The ending was stupid. I felt like the final climactic finale was very contrived. The most obvious and logical course was discarded as a trick and the most complicated and unlikely to succeed course was taken, more than once. And the ending didn’t seem realistic to me. After 300 pages of Fargo going on and on at length about missing his daughter and being willing to do anything to get back to her, he totally screws over any chance he has of seeing her again and just happily moves on in the other universe without even mentioning her again. Wait, what? And what about his theory that him and Thomson could recreate the device and get him back to his own time anyway? What happened to that? I didn’t like or understand this ending at all.

Overall it wasn’t terrible, there were some enjoyable moments. But I felt the book was much too flawed for me to enjoy it enough that I overlooked the problems.

 

 

 

night harvest Night Harvest by Michael Alexiades

Published September 26th, 2013 by Turner Publishing

Buy this book at: B&N / Amazon / Book Depository / Books a Million

 

Synopsis:

A riveting debut thriller from one of New York’s most eminent surgeons, Night Harvest follows the bizarre disappearance of patients from a Manhattan hospital into the murky underground of the city.

Fourth-year medical student Demetri Makropolis has been assigned to cover orthopedics at Eastside Medical Center, one of New York City’s finest hospitals. Just as his surgery team begins to operate on New York’s leading drama critic, F. J. Pervis III, the patient suddenly goes into cardiac arrest. The team fails to resuscitate him, so the corpse is moved to the hospital’s morgue. But before the autopsy is even performed, the body vanishes from the morgue and mysteriously reappears a day later—with the brain surgically removed. Even more disturbing is the medical examiner’s discovery: Pervis was still alive when the ghostly craniotomy was performed.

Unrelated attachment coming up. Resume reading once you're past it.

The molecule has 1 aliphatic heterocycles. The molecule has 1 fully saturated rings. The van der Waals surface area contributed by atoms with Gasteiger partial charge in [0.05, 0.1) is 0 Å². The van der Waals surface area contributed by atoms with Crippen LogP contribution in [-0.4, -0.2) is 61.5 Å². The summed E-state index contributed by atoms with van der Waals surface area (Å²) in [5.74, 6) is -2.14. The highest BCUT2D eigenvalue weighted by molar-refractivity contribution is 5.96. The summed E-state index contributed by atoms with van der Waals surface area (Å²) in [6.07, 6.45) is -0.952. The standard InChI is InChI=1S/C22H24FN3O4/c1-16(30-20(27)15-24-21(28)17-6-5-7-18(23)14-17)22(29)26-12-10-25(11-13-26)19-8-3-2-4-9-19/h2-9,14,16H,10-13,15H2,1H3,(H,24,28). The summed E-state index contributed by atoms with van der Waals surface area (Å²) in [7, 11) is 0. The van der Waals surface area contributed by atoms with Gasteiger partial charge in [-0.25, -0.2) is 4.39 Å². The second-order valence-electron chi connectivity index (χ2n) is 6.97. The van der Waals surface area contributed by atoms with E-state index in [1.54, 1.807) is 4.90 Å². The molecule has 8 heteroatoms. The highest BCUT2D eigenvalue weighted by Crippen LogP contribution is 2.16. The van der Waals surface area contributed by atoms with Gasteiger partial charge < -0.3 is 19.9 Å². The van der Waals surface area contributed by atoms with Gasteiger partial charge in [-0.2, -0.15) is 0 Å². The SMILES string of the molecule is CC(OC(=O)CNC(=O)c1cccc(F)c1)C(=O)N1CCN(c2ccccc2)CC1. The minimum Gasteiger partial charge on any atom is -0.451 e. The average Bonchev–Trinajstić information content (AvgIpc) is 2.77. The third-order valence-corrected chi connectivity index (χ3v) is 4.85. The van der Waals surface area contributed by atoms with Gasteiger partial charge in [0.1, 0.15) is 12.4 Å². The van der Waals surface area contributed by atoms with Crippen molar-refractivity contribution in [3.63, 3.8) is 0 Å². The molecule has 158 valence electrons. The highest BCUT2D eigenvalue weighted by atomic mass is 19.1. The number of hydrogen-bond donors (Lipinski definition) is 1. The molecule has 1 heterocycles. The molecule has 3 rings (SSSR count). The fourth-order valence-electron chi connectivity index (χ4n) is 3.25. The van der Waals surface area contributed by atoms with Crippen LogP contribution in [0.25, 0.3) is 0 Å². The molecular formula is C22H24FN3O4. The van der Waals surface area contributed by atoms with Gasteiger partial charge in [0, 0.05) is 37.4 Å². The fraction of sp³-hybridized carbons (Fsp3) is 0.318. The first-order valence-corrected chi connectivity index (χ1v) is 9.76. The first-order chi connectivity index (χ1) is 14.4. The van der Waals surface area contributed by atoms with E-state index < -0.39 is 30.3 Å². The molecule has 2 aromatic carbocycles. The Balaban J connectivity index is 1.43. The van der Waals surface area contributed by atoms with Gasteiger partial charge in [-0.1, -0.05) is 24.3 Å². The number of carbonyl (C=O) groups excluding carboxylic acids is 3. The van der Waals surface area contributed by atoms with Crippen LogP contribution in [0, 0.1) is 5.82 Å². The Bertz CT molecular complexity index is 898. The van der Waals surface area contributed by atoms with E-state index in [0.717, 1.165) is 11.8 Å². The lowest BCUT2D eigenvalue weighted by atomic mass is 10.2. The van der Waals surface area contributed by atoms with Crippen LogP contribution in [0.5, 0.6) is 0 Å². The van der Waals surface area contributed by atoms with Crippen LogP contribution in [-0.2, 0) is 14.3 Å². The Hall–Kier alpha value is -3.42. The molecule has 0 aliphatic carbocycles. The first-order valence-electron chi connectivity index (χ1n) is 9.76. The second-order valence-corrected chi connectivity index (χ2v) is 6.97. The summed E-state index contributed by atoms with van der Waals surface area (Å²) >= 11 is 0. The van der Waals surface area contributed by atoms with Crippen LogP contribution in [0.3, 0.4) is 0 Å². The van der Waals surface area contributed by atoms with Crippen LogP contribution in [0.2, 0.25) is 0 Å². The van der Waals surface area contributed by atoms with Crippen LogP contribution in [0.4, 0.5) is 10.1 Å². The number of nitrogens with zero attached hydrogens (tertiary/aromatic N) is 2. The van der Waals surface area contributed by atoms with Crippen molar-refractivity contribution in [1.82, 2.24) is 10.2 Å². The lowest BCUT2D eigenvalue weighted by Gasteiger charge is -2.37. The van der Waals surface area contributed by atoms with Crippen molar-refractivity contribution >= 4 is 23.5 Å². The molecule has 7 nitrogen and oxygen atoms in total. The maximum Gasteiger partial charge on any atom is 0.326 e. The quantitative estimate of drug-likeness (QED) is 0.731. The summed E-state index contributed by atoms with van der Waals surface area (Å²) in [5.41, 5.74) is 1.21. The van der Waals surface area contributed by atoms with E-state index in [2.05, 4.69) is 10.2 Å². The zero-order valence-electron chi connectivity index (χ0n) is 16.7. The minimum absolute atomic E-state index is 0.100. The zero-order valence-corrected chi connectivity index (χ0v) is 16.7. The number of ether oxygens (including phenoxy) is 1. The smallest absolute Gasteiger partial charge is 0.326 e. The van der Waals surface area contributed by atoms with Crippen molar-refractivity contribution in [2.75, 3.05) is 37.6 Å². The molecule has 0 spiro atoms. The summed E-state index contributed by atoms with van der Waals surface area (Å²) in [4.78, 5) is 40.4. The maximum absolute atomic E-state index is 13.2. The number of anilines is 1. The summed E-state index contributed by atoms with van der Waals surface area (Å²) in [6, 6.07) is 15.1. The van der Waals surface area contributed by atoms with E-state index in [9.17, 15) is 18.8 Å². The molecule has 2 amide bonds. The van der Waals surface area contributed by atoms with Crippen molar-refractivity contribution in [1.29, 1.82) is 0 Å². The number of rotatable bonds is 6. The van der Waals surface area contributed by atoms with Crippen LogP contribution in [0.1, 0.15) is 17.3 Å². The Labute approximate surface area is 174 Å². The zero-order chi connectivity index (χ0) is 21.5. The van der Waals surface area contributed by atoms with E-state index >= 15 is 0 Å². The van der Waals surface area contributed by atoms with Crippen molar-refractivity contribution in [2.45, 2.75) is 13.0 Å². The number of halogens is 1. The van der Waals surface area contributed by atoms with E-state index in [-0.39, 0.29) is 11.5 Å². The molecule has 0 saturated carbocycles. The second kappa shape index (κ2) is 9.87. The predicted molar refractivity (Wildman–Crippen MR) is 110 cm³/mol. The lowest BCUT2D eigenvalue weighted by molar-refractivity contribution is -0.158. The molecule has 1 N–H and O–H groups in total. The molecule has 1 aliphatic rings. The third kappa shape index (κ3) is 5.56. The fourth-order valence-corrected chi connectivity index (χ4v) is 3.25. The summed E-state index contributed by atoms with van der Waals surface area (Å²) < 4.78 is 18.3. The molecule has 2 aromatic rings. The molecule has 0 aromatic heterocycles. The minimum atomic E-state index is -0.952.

With their reputation at stake, the hospital assigns NYPD’s Detective Patrick McManus to the case; meanwhile, Demetri learns of an eerily similar century-old unsolved mystery that leads him to an enigmatic figure lurking in the bowels of the medical center. With Pervis as his experiment, the perpetrator initiates a chain reaction of chaos and murder in Manhattan.

A gripping tale filled with ambition, romance, jealousies, and black humor, Night Harvest is a thrilling ride that culminates in the long-abandoned elaborate network of subterranean rooms and corridors that still lie beneath present-day Manhattan.

 

Rating: 2 star

 

Review:

Disclaimer: I received a free copy of this book from the publisher in exchange for an honest review. Thank you Turner! Past this point this review contains spoilers.

 

This book was kind of boring. The idea was that this medical student gets involved in the plot of a serial killer when a local celebrity dies on the operating table only to have his body go missing. Then later they find out he wasn’t dead at all and was killed later. Other people go missing, medical student plays detective and we all know how it proceeds from there. I wouldn’t really call this one predictable, because it was just so random. But, I present you the pros and cons of this book.

Pros: